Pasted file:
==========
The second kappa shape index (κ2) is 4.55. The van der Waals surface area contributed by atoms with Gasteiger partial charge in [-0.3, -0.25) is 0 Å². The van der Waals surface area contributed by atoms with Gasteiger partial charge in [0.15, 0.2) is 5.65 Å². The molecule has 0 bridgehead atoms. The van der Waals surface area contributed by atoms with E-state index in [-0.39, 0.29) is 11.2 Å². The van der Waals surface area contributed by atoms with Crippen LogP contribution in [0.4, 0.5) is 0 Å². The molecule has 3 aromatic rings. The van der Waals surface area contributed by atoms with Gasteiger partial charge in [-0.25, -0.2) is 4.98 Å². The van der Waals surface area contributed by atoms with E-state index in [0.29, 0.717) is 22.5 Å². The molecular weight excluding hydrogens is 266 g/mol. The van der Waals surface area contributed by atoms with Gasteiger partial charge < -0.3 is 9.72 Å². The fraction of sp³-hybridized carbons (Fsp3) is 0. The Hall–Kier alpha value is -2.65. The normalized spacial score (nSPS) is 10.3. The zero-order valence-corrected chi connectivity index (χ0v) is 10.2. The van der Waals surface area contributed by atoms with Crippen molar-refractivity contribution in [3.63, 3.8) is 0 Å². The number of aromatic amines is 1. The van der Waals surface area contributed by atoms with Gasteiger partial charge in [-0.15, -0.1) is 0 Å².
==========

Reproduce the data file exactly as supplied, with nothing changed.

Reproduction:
The second kappa shape index (κ2) is 4.55. The van der Waals surface area contributed by atoms with Gasteiger partial charge in [-0.3, -0.25) is 0 Å². The van der Waals surface area contributed by atoms with Gasteiger partial charge in [0.15, 0.2) is 5.65 Å². The molecule has 0 bridgehead atoms. The van der Waals surface area contributed by atoms with E-state index in [-0.39, 0.29) is 11.2 Å². The van der Waals surface area contributed by atoms with Crippen LogP contribution in [0.4, 0.5) is 0 Å². The molecule has 3 aromatic rings. The van der Waals surface area contributed by atoms with Gasteiger partial charge in [-0.25, -0.2) is 4.98 Å². The van der Waals surface area contributed by atoms with E-state index in [0.29, 0.717) is 22.5 Å². The molecular weight excluding hydrogens is 266 g/mol. The van der Waals surface area contributed by atoms with Gasteiger partial charge < -0.3 is 9.72 Å². The fraction of sp³-hybridized carbons (Fsp3) is 0. The Hall–Kier alpha value is -2.65. The normalized spacial score (nSPS) is 10.3. The zero-order valence-corrected chi connectivity index (χ0v) is 10.2. The van der Waals surface area contributed by atoms with Crippen molar-refractivity contribution in [3.63, 3.8) is 0 Å². The number of aromatic amines is 1. The van der Waals surface area contributed by atoms with Gasteiger partial charge in [-0.15, -0.1) is 0 Å².